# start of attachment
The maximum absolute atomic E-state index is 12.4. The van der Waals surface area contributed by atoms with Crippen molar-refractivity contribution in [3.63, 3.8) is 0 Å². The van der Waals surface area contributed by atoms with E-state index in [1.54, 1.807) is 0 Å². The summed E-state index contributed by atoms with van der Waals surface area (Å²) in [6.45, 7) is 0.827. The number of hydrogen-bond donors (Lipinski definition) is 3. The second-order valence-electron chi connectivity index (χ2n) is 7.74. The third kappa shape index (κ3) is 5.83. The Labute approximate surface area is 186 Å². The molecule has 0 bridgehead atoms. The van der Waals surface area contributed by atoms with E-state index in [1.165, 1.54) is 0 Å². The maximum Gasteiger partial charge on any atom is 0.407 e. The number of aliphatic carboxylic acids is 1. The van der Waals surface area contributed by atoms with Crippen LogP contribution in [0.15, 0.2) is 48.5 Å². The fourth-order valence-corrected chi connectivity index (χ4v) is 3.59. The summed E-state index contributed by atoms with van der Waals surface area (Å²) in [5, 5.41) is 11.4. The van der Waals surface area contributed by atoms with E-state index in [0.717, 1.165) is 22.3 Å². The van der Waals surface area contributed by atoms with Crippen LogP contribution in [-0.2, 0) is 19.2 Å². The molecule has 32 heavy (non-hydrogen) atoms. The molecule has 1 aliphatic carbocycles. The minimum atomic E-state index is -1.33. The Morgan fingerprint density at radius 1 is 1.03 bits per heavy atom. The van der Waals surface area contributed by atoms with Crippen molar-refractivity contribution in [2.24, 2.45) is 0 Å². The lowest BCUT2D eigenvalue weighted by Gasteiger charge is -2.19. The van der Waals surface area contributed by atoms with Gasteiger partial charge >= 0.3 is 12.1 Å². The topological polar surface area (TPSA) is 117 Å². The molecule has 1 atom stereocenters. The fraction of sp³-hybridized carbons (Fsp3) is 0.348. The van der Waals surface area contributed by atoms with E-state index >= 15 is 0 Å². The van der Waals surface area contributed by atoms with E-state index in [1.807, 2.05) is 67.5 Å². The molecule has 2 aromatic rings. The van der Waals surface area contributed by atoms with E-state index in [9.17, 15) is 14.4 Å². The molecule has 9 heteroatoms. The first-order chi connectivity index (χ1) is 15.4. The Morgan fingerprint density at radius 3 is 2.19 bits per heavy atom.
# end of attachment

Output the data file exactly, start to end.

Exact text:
The maximum absolute atomic E-state index is 12.4. The van der Waals surface area contributed by atoms with Crippen molar-refractivity contribution in [3.63, 3.8) is 0 Å². The van der Waals surface area contributed by atoms with E-state index in [1.54, 1.807) is 0 Å². The summed E-state index contributed by atoms with van der Waals surface area (Å²) in [6.45, 7) is 0.827. The number of hydrogen-bond donors (Lipinski definition) is 3. The second-order valence-electron chi connectivity index (χ2n) is 7.74. The third kappa shape index (κ3) is 5.83. The Labute approximate surface area is 186 Å². The molecule has 0 bridgehead atoms. The van der Waals surface area contributed by atoms with E-state index in [1.165, 1.54) is 0 Å². The maximum Gasteiger partial charge on any atom is 0.407 e. The number of aliphatic carboxylic acids is 1. The van der Waals surface area contributed by atoms with Crippen LogP contribution in [0.15, 0.2) is 48.5 Å². The fourth-order valence-corrected chi connectivity index (χ4v) is 3.59. The summed E-state index contributed by atoms with van der Waals surface area (Å²) in [5, 5.41) is 11.4. The van der Waals surface area contributed by atoms with E-state index in [0.717, 1.165) is 22.3 Å². The van der Waals surface area contributed by atoms with Crippen LogP contribution in [-0.2, 0) is 19.2 Å². The molecule has 32 heavy (non-hydrogen) atoms. The molecule has 1 aliphatic carbocycles. The minimum atomic E-state index is -1.33. The Morgan fingerprint density at radius 1 is 1.03 bits per heavy atom. The van der Waals surface area contributed by atoms with Crippen molar-refractivity contribution in [2.24, 2.45) is 0 Å². The lowest BCUT2D eigenvalue weighted by Gasteiger charge is -2.19. The van der Waals surface area contributed by atoms with Gasteiger partial charge >= 0.3 is 12.1 Å². The topological polar surface area (TPSA) is 117 Å². The molecule has 1 atom stereocenters. The fraction of sp³-hybridized carbons (Fsp3) is 0.348. The van der Waals surface area contributed by atoms with E-state index >= 15 is 0 Å². The van der Waals surface area contributed by atoms with E-state index in [1.807, 2.05) is 67.5 Å². The molecule has 2 aromatic rings. The van der Waals surface area contributed by atoms with E-state index in [9.17, 15) is 14.4 Å². The molecule has 9 heteroatoms. The first-order chi connectivity index (χ1) is 15.4. The Morgan fingerprint density at radius 3 is 2.19 bits per heavy atom.